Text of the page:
Ang Alamat ng Palay

Tagalog Myths: The Origin of Rice

The Origin of Rice Background Rice is the staple food of Filipinos, and because of this this, we have many stories about rice plants or palay. Our ancestors used their stories to explain how palay was discovered as a crop and rice as a food. In this book, the origin of the palay is related to the livelihood of our ancestors before they became farmers. In the beginniRead More…

Maranao Myths: How the Angels Built Lake Lanao

How the Angels Built Lake Lanao Long ago there was no lake in Lanao. On the place where it is now situated, there flourished a mighty sultanate called Mantapoli. During the reign of Sultan Abdara Radawi, the greater grandfather of Radia Indarapatra (mythological hero of the Lanao Muslims), this realm expanded by military conquests and by dynastic marriages so that in time its fame spread far aRead More…

Maranao Myths: Eclipses

Eclipses Up in the sky lives a huge lion named Arimaonga. This animal sometimes gets playful, and it swallows the moon, thus producing an eclipse of the moon. Arimaonga is forced by the people to disgorge the moon by the noise they make during an eclipse of the moon, so people beat gongs and pluck their fingernails. The eclipse of the sun happens when one of the wheels of the chariot wRead More…

Iloko Myths: The First Monkey

The First Monkey Long ago in a thick forest, a young girl lived under the care of the goddess of weaving. Here she lived happily and without care, for everything that she wanted to eat was provided for her by her patroness. One day the goddess said to the girl, “Take this cotton, clean it, and make out a dress for yourself out of it.” Now, the girl knew nothing about making cloth Read More…

Iloko Myths: Gods and Goddesses

The Gods and the Goddesses Cabalangegan was a formerly a jungle at the edge of the river Abra. On the far side of the river were mountains, high and steep. On these mountains lived an old man named Abra, the father of Caburayan. The old man controlled the weather. It is said that the river Abra was covered by a gathering of water vapor at night, and during the days, it was Read More…

Ifugao Myths: Jars Brought from the Village

Bañggilit of Hinagañgan and the Jars He Brought from the Village of Souls A long time ago, before the coming of the Spaniards, there lived at Hinagañgan a man called Bañggilit. He was a wealthy man, possessing four rice granaries and a very large house; but he was not a priest. His constant desire was to hunt in the forest. One day Bañggilit went hunting in the forest and wasRead More…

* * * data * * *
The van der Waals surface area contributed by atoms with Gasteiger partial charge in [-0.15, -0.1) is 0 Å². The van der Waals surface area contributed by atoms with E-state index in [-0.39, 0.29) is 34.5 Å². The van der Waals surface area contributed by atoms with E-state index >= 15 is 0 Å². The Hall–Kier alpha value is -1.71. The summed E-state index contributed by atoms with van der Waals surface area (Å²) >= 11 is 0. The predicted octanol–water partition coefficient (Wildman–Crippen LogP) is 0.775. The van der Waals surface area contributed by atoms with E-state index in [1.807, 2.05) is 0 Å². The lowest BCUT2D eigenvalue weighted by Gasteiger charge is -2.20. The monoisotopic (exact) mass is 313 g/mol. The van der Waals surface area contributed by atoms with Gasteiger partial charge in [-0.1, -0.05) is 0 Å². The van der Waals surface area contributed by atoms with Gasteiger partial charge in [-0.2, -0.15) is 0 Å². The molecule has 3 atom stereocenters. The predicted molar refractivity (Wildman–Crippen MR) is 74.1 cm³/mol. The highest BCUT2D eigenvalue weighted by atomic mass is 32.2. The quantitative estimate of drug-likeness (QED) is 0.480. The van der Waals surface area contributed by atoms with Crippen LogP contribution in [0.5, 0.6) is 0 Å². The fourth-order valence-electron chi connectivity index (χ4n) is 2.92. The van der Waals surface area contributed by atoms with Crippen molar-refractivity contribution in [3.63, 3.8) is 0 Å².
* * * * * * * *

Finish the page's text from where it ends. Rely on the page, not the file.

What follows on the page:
Ifugao Myths: Why the Dead Come Back No More

Why the Dead Come Back No More A very long time ago, there lived a very kind woman with her three little children. She loved her children so much that she worked hard to be able to feed them. One day she fell ill, and in a short time she died. Her spirit went to Kadungayan, of course, as she lived a good life, but one night she thought of her poor little children whom she left on Read More…

Ibanag Myths: Why There is High Tide during a Full Moon

Why There is High Tide during a Full Moon Long, long ago only gods lived in this world, the earth, seas, and sky were ruled by three different powerful gods. The sun god, who ruled the sky, had a very beautiful daughter, Luna, the moon. Luna enjoyed going around the heavens in her golden chariot. One day she found herself taking another path which led her outside her kingdom. She wandered on uRead More…

Tagalog Myths: The Legend of Macapuno

The Legend of Macapuno In pre-Hispanic days, there was a lagoon that connected with the River Pasig, where later stood the Chinese Parian, near present Botanical Gardens. The Pasig lapped quietly against its banks. Sailing slowly past on the current were floating islands of water-plants, including patches of those resembling cabbages called quiapo, which that suburb is named after. Crocodiles-Read More…

Tagalog Myths: Legend of the Married River

Legend of Mag-asawang Tubig In the olden days, there was a small town in which a few farmers’ families lived.  Among them was the couple known as Ba Imo and Ba Sinta. They were well liked and respected in that place, for although they were well off, they were humble and generous. One day Bathala put them to the test. A beggar in tattered clothes came to their hRead More…